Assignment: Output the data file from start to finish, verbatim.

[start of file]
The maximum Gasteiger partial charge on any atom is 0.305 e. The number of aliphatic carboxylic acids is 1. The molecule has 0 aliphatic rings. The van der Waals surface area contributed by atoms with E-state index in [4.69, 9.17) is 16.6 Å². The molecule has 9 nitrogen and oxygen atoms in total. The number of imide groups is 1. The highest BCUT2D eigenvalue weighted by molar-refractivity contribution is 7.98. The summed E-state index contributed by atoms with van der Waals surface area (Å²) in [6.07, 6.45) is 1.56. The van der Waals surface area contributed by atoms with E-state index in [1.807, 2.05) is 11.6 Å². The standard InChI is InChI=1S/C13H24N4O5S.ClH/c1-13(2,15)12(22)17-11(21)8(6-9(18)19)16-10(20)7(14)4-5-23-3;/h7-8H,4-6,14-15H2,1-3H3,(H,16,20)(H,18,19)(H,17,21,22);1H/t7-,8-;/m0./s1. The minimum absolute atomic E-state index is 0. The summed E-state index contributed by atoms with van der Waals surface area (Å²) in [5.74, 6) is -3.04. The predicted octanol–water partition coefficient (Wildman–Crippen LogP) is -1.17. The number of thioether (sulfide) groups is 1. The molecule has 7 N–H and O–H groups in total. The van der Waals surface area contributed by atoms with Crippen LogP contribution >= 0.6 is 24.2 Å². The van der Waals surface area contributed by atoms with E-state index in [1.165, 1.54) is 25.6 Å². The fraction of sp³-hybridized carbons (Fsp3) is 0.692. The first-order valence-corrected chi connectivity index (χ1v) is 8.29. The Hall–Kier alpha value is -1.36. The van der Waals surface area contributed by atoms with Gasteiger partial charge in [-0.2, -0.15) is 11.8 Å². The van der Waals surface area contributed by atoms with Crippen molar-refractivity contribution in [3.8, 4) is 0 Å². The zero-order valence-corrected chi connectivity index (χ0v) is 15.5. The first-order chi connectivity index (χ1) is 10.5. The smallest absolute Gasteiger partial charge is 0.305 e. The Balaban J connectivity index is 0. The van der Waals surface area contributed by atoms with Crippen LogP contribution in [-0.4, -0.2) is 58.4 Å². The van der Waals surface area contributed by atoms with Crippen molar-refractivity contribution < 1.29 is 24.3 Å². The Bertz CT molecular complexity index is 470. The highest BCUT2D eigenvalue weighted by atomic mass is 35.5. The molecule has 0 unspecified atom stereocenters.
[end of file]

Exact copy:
The maximum Gasteiger partial charge on any atom is 0.305 e. The number of aliphatic carboxylic acids is 1. The molecule has 0 aliphatic rings. The van der Waals surface area contributed by atoms with E-state index in [4.69, 9.17) is 16.6 Å². The molecule has 9 nitrogen and oxygen atoms in total. The number of imide groups is 1. The highest BCUT2D eigenvalue weighted by molar-refractivity contribution is 7.98. The summed E-state index contributed by atoms with van der Waals surface area (Å²) in [6.07, 6.45) is 1.56. The van der Waals surface area contributed by atoms with E-state index in [1.807, 2.05) is 11.6 Å². The standard InChI is InChI=1S/C13H24N4O5S.ClH/c1-13(2,15)12(22)17-11(21)8(6-9(18)19)16-10(20)7(14)4-5-23-3;/h7-8H,4-6,14-15H2,1-3H3,(H,16,20)(H,18,19)(H,17,21,22);1H/t7-,8-;/m0./s1. The minimum absolute atomic E-state index is 0. The summed E-state index contributed by atoms with van der Waals surface area (Å²) in [5.74, 6) is -3.04. The predicted octanol–water partition coefficient (Wildman–Crippen LogP) is -1.17. The number of thioether (sulfide) groups is 1. The molecule has 7 N–H and O–H groups in total. The van der Waals surface area contributed by atoms with Crippen LogP contribution >= 0.6 is 24.2 Å². The van der Waals surface area contributed by atoms with E-state index in [1.165, 1.54) is 25.6 Å². The fraction of sp³-hybridized carbons (Fsp3) is 0.692. The first-order valence-corrected chi connectivity index (χ1v) is 8.29. The Hall–Kier alpha value is -1.36. The van der Waals surface area contributed by atoms with Gasteiger partial charge in [-0.2, -0.15) is 11.8 Å². The van der Waals surface area contributed by atoms with Crippen molar-refractivity contribution in [3.8, 4) is 0 Å². The zero-order valence-corrected chi connectivity index (χ0v) is 15.5. The first-order chi connectivity index (χ1) is 10.5. The smallest absolute Gasteiger partial charge is 0.305 e. The Balaban J connectivity index is 0. The van der Waals surface area contributed by atoms with Crippen LogP contribution in [-0.4, -0.2) is 58.4 Å². The van der Waals surface area contributed by atoms with Crippen molar-refractivity contribution < 1.29 is 24.3 Å². The Bertz CT molecular complexity index is 470. The highest BCUT2D eigenvalue weighted by atomic mass is 35.5. The molecule has 0 unspecified atom stereocenters.